Fun Fact Friday: Buckingham Castle

St. Peter and St. Paul’s Parish Church stands at the centre of the oldest part of Buckingham and has a long detailed history. But why is it positioned just off Castle Street?

The name Castle Street is a hint to the original use of the hill the Church stands on. In around 914, King Edward built a wooden medieval castle. King Edward was very successful in his conquests which meant the castle wasn’t used much. William the Conqueror then gave the castle to Walter Gifford in 1086 and it was rebuilt, but by 1305, it had been abandoned once again. and the Castle continued to be poorly maintained and by the end of the 16th century only ruins remained. John Speed’s 1610 map of Buckingham shows clear evidence of a church at the old churchyard site but nothing notable on Castle Hill. Even the ruins have now been dispersed. Look carefully at the oldest houses in the neighbouring streets and you might notice suspiciously large stones in their construction – likely to have been taken from the ruins and used to build the houses. Local records tell us that the site was being used as a bowling green for many years in the 18th century, and was a popular leisure spot

The old church was precarious and falling down, after an act of parliament in 1777, it was agreed that a new church should to be built within the town and parish of Buckingham. Castle Hill was chosen as a suitable site.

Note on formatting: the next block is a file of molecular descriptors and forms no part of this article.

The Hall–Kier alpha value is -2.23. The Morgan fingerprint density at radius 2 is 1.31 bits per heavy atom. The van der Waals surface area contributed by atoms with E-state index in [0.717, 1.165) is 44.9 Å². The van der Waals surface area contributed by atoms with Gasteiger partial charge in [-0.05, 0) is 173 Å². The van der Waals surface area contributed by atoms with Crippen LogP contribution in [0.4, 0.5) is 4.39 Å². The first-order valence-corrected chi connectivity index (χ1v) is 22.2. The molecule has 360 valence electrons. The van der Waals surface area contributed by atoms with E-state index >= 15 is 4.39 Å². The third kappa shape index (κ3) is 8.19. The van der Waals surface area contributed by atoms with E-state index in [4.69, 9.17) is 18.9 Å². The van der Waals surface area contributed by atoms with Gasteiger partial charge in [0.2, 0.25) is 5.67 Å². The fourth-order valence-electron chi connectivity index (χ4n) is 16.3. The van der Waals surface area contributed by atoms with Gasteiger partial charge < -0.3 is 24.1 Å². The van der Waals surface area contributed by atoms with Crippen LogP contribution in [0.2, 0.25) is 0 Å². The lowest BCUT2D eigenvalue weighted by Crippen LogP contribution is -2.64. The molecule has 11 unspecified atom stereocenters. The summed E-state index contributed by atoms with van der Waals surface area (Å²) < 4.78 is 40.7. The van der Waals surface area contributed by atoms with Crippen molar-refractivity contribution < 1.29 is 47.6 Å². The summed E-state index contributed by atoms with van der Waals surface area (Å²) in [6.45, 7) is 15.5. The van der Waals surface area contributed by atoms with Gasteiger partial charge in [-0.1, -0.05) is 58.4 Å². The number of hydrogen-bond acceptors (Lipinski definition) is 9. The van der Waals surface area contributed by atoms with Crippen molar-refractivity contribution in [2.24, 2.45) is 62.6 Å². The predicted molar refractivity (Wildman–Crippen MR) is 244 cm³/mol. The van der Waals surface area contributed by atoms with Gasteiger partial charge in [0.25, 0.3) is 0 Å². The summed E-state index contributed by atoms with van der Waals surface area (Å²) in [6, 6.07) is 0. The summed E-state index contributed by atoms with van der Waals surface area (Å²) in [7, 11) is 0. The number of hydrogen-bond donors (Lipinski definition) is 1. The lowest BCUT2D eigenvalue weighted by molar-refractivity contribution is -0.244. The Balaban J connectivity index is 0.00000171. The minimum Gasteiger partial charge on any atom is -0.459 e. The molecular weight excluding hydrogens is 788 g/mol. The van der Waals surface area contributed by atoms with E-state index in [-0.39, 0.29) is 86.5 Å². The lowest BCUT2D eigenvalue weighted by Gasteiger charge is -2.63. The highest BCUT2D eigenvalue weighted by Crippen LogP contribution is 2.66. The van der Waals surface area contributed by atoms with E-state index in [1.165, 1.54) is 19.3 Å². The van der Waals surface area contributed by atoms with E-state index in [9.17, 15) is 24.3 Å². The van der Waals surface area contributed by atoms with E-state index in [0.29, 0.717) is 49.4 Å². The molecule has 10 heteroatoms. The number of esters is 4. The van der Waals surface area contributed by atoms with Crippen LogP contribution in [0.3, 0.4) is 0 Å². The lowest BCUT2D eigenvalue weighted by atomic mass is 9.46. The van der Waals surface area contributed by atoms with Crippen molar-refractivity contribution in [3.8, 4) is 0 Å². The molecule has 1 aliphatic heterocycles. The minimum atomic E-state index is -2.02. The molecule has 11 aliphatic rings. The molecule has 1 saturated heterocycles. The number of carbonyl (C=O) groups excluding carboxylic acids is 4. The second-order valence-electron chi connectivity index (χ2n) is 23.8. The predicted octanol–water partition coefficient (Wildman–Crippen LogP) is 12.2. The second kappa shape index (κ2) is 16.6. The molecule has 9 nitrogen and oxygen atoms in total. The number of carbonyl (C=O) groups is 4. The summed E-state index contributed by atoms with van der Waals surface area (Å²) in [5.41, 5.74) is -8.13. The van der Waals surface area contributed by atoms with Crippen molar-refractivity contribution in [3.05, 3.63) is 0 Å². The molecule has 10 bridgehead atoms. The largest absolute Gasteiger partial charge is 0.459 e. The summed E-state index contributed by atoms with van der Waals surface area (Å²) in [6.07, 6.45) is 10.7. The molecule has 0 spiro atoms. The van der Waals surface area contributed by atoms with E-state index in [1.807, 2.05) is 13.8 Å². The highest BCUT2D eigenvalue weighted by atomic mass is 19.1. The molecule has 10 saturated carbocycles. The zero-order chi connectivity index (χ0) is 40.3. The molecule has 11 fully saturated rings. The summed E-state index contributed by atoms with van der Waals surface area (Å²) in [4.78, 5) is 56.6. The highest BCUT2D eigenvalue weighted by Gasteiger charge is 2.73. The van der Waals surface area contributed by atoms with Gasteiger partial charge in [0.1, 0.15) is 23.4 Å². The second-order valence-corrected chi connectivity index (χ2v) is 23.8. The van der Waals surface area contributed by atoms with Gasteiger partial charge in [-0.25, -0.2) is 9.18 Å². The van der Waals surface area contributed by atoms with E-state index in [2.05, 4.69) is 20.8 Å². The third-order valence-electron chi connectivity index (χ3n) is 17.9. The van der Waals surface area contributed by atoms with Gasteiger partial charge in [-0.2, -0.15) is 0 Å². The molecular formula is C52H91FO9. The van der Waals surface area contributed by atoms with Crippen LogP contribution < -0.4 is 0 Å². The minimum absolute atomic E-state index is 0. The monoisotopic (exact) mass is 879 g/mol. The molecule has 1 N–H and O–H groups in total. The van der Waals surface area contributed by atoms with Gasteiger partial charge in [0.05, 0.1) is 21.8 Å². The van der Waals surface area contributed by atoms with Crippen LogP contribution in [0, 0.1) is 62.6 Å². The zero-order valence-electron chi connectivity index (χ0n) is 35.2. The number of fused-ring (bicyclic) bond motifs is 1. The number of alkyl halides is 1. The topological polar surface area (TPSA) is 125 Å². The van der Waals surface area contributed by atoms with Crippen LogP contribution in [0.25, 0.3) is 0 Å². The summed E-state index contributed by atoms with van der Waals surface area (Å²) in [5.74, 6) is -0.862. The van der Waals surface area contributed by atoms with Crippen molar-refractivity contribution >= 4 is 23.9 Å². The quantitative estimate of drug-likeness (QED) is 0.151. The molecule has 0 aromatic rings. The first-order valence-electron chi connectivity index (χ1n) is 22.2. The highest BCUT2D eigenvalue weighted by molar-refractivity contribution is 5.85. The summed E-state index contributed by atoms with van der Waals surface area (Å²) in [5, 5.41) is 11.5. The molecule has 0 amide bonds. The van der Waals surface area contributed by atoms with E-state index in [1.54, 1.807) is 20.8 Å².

The Earl Temple of Stowe helped to fund the construction of the new church which costed thousands of pounds but in return for his financial efforts, he was given materials from the previous medieval church to help with the build of the new one. The new church was designed in a Georgian style and had many gothic elements to it but was still very simple by having just two elements, the tower and the nave.

In 1860, cracks started to form in the walls of the nave which caused huge concern over the stability of the Georgian church so, local architect Sir George Gilbert Scott was enlisted to assist in the examination of the structure and potential rebuild of the church. Fortunately, Sir Gilbert Scott was able to make relevant repairs to the church and also added some nicer features such as buttresses and a porch.

Fast forward to the 20th century and the church is much the same with only small changes and minor repairs since.